Billion Dollar Cowboy(2)

By: Carolyn Brown


Roxie caught her eye and smiled. The girl had blond hair pulled up in a ponytail, crystal clear blue eyes, and a flawless complexion. She was so tiny that she looked fragile, but Laura would guess there was a tough interior hiding inside her soul that would surface in a hurry if someone pushed her too hard.

“What’s the matter with you, Colton? You look like you’ve got a hangover. You never pass up hot rolls. Are you sick?” Maudie looked genuinely worried.

Colton passed the green beans on to Rusty. “I think I was drugged last night.”

Laura glanced toward the end of the table. She’d seen Colton from her second-story window several times and with his swagger, boots, and hat, she’d thought he was handsome. Sitting at the table with him proved that he went beyond handsome even with the slightly green cast around his mouth and bloodshot eyes. Biceps stretched at his shirt sleeves that had been rolled up to just above his elbows. His dark brown hair was feathered back away from his face in a perfect cut. His light green eyes left no doubt that he had the mother of all hangovers. Before he’d settled into his place at the table, she’d seen the way he filled out those jeans and she could well understand the problems he’d have with the women even if he was just a poor dirt farmer. Add a bank account that would stagger Fort Knox and it was no wonder that the man was the most sought after bachelor in all of northern Texas.

“Good thing I was there,” Rusty said seriously.

Colton nodded. “No telling where I’d be today if you hadn’t hauled me home, but dammit! I hate needing a babysitter everywhere I go. Why do women act like that?”

“I’m not your babysitter. I’m your bodyguard,” Rusty said.

“Money! That’s why women act like that. You don’t remember one bit of it, do you?” Maudie asked.

“I remember drinking one beer and looking out over the crowd. Then I ordered another one and didn’t even finish it,” Colton said. “I’m going up to my room. Maybe later I’ll make some toast or feel like having a milkshake. Right now my head hurts too bad to even chew. Nice meeting you, Laura. I’m real glad that Andy hired you. Now maybe he’ll stop whining like a little girl about how much work he has to do.”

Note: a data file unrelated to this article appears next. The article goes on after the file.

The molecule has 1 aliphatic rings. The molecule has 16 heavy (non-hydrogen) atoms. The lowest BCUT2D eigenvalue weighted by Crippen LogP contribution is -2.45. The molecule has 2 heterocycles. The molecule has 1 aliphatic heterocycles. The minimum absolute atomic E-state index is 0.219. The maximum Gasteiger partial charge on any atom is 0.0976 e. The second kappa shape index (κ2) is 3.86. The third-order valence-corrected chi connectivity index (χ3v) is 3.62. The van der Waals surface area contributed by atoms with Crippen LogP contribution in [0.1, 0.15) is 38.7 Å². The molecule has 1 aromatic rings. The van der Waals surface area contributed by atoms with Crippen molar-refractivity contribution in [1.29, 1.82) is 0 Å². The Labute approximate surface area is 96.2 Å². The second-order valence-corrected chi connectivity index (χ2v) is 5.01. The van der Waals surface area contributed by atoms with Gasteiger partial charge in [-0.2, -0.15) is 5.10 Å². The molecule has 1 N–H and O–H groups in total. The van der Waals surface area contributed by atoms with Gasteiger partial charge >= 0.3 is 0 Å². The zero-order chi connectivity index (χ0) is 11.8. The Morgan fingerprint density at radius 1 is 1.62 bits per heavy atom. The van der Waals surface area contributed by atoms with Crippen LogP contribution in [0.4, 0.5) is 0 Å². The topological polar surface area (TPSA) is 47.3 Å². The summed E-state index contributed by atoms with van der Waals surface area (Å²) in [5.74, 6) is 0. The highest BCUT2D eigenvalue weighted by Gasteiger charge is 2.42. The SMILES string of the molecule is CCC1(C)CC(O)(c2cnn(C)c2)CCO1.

Laura looked up from her plate and pushed her glasses up again. “Thank you. It’s a pleasure to meet you. Sorry that you don’t feel so good.”

Maudie looked at Rusty. “Two beers? Really?”

He shrugged. “We hadn’t been there thirty minutes so he’s probably telling the truth. A tall blonde and a brunette sat down on the bar stools, one on either side of him. She was sneaky about it so I could never prove it, but I do think the blonde put it in his drink while the brunette distracted him.”

Maudie shook her head slowly from side to side when Colton was out of the room. “Now they are drugging him? What are we going to do? One of them is bound to kill him if we don’t think of something.”

Andy laid his fork and knife down and sipped sweet tea. “Money sure brings out the monsters.”

Laura knew a little about the money and the monsters, but from the other side of the fence. She wouldn’t be sitting at the table with Andy that evening if she didn’t, but she did feel sorry for Colton. Andy had told her that the poor man hadn’t had a normal life since he’d gotten rich and that things went from bad to worse every day.

Rusty nodded seriously. He was Andy’s opposite. Where Andy was medium height, overweight, and barely thirty with a full head of curly blond hair and pale blue eyes, Rusty was tall and lanky, had graying hair, and brown eyes set in a face with a ready smile and enough wrinkles to testify to lots of experience.

“I barely got him in the house and on the sofa in the den. I pulled his boots off and threw a cover over him. That the way you found him this morning, Maudie?” Rusty asked.

She shook her head. “He was in his room, passed out on top of his covers. I tried to wake him for breakfast, but it didn’t work. Must’ve been something powerful that the woman dosed him with. He’s strong as a bull.”

Laura had been hired to help Andy in the office, not to sit at the table and hear all about the family’s problems. So the rich cowboy had major issues with the women wanting to lasso him. She had problems with a sister who wouldn’t or couldn’t fight her addiction to gambling. Everyone had their own sad tale of woe, but she didn’t have the time or energy to get involved in Colton’s.